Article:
Kibarisho is a 43-year-old Maasai woman working at Basecamp Maasai Brand (BMB), where beads are not only a form of beauty, but also an important part of their culture. Today, these beads are used to make money.
Kibarisho Sayialel-creating a prototype from photo sent to BMB by a client.
As a young girl, Kibarisho dreamed of being a businesswoman but that seemed like a mirage. She got married when she was 13 and in her 30 years of marriage, she has borne 7 children.
“I wanted to be financially independent so much that I used to buy sugar and flour and sell them at a higher price to get some profit. Then I got into making bead products,” Kibarisho said.
Her skills and passion have helped her earn a living. Kibarisho is one of the best beaders who make bead products for Basecamp Maasai Brand, a handicraft business that harnesses the rich beading tradition to improve the livelihoods of the women in the Mara region.
The BMB program run by Basecamp Explorer Kenya began 18 years ago. The money from BMB has certainly elevated Kibarisho financially — she had no income before she began beading for profit. Kibarisho uses the money from the beading business to educate her 7 children ages between 9 and 23.
At first, when we started using laptops as a form of getting our prototypes right, most women were scared as they thought the level of literacy can hinder them from accessing the laptops. However, during Covid-time we switched to online marketing and the women were able to comfortably use the laptop to copy designs. Beading those elaborate colorful collars and necklaces that women wear is a skill every young girl must learn and learn well before she can marry.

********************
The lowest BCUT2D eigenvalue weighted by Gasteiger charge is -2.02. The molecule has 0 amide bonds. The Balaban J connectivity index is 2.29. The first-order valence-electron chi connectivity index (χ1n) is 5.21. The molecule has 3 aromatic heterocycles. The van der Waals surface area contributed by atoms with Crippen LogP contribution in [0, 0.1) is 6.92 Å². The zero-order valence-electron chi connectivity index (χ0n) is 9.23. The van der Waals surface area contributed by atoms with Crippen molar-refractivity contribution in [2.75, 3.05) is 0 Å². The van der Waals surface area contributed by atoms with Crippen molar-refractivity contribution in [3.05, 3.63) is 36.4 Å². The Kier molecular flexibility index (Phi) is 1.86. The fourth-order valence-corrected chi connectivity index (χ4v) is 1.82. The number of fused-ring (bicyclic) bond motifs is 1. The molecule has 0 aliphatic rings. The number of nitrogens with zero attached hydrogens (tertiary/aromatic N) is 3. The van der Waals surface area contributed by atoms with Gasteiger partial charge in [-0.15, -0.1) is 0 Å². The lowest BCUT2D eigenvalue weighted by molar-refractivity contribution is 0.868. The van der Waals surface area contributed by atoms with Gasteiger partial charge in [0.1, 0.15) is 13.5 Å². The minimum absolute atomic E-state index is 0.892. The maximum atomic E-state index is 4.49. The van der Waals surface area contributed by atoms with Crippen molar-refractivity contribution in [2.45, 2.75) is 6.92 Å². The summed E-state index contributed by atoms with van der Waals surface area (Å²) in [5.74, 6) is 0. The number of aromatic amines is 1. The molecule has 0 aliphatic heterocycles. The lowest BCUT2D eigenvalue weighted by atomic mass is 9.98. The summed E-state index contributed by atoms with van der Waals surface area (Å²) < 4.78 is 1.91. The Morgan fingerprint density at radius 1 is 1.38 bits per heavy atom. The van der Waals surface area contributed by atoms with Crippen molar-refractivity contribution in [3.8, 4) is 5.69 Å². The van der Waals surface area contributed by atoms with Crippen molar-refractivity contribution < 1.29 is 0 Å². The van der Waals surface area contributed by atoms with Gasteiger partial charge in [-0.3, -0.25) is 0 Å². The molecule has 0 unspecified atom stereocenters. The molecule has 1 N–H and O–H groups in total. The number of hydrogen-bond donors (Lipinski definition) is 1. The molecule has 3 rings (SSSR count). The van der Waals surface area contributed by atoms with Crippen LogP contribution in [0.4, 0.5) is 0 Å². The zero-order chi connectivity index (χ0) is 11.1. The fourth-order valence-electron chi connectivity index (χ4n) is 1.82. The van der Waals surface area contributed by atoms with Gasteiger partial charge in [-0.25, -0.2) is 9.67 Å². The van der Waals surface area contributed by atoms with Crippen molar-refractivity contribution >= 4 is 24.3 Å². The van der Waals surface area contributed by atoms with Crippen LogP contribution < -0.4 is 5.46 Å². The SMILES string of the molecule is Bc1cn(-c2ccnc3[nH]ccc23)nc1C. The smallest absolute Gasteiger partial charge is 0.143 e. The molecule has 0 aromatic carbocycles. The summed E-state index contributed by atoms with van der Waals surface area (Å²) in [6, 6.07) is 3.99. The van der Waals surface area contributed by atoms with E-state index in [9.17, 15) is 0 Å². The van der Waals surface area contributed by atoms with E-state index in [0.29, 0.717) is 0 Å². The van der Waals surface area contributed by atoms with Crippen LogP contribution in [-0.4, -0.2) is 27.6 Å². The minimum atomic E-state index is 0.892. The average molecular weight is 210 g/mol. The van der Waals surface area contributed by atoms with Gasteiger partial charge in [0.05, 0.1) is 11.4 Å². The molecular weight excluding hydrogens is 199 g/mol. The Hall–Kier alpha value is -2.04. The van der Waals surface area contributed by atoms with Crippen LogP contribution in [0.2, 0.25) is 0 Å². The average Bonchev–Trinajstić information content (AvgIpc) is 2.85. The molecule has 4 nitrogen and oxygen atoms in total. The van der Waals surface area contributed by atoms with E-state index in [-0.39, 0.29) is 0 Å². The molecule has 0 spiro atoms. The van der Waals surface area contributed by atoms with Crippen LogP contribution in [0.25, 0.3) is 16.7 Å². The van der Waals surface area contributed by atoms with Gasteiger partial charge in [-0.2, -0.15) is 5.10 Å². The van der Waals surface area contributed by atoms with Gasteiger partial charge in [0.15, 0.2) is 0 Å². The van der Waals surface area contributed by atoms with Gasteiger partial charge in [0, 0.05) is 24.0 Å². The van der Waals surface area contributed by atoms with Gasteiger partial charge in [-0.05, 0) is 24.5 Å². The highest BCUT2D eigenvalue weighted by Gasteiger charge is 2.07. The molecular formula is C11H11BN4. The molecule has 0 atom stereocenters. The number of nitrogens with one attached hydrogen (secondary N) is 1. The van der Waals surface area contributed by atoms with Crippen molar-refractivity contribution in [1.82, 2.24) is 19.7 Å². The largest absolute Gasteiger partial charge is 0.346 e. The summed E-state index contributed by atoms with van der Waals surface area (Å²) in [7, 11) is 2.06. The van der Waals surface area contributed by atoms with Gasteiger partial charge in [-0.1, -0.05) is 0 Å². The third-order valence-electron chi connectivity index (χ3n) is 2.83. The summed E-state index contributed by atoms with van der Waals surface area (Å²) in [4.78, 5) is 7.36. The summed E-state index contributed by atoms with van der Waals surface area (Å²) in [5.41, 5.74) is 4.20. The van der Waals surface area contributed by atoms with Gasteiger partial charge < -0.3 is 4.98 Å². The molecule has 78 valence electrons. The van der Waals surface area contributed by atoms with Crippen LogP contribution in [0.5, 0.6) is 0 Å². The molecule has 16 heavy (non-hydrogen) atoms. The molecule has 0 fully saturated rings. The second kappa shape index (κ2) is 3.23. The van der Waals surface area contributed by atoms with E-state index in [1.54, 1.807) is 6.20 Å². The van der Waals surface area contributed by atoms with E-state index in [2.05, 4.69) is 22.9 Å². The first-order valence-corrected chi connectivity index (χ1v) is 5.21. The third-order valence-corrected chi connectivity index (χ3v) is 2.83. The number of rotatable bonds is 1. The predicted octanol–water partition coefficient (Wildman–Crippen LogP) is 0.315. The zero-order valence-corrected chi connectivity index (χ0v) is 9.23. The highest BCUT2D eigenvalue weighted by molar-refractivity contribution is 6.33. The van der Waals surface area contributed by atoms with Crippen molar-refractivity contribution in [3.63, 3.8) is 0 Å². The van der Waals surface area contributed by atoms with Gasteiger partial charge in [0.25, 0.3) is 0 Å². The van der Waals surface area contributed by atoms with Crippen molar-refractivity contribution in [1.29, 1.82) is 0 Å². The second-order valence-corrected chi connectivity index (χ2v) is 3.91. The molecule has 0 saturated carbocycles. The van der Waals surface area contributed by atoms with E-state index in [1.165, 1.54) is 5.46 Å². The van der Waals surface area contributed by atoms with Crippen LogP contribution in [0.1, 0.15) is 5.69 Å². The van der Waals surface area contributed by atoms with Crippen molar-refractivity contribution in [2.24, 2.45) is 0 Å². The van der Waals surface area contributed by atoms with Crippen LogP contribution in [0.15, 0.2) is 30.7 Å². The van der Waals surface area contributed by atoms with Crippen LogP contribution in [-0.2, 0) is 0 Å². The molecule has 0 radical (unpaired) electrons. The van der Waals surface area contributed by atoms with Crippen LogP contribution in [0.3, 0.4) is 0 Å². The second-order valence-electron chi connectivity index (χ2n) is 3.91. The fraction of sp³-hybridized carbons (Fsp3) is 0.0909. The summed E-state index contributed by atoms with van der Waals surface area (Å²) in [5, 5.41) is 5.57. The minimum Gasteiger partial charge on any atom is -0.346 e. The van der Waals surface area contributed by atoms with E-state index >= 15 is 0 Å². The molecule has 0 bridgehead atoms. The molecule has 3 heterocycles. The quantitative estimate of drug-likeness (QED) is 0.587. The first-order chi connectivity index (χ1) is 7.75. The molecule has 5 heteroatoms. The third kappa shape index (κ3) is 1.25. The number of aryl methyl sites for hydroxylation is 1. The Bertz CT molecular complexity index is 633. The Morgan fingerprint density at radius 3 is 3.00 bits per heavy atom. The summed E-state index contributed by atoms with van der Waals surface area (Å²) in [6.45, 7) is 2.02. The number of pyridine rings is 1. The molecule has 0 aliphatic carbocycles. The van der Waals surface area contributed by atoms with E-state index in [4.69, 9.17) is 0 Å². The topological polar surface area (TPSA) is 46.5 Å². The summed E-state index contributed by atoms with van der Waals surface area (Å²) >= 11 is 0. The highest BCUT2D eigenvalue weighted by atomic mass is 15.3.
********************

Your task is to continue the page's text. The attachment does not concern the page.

“If you get married and you cannot make your own bead necklaces and other accessories, then you are considered less than … Well, someone who is not married,” Kibarisho Sayialel explained.
“Your in-laws and the people from your community will frown at you, wondering how you have been raised you. And most of the time, mothers would be blamed for not sharing the cultural practice with their daughters”
Now, these beautiful accessories have more than cultural meaning — they are a means through which the ladies at Basecamp Maasai Brand make money. “Our beaded items have become a valuable commodity that not only proves I’m well versed in my culture but also means I can empower myself and my family financially,” she said.
BMB ladies doing beadwork
While the business is working for Kibarisho and all the 160 women at Basecamp Maasai Brand, digital literacy has been and still is a big deterrent to beading business. The ladies have resulted to using Etsy, Pinterest and social media where they get their inspiration from.
And as for social media pages like Facebook, they are using it as a marketing tool for the products the Maasai ladies make at BMB. Most of their followers will inquire about a certain design and make orders for purchase resulting in increased sales.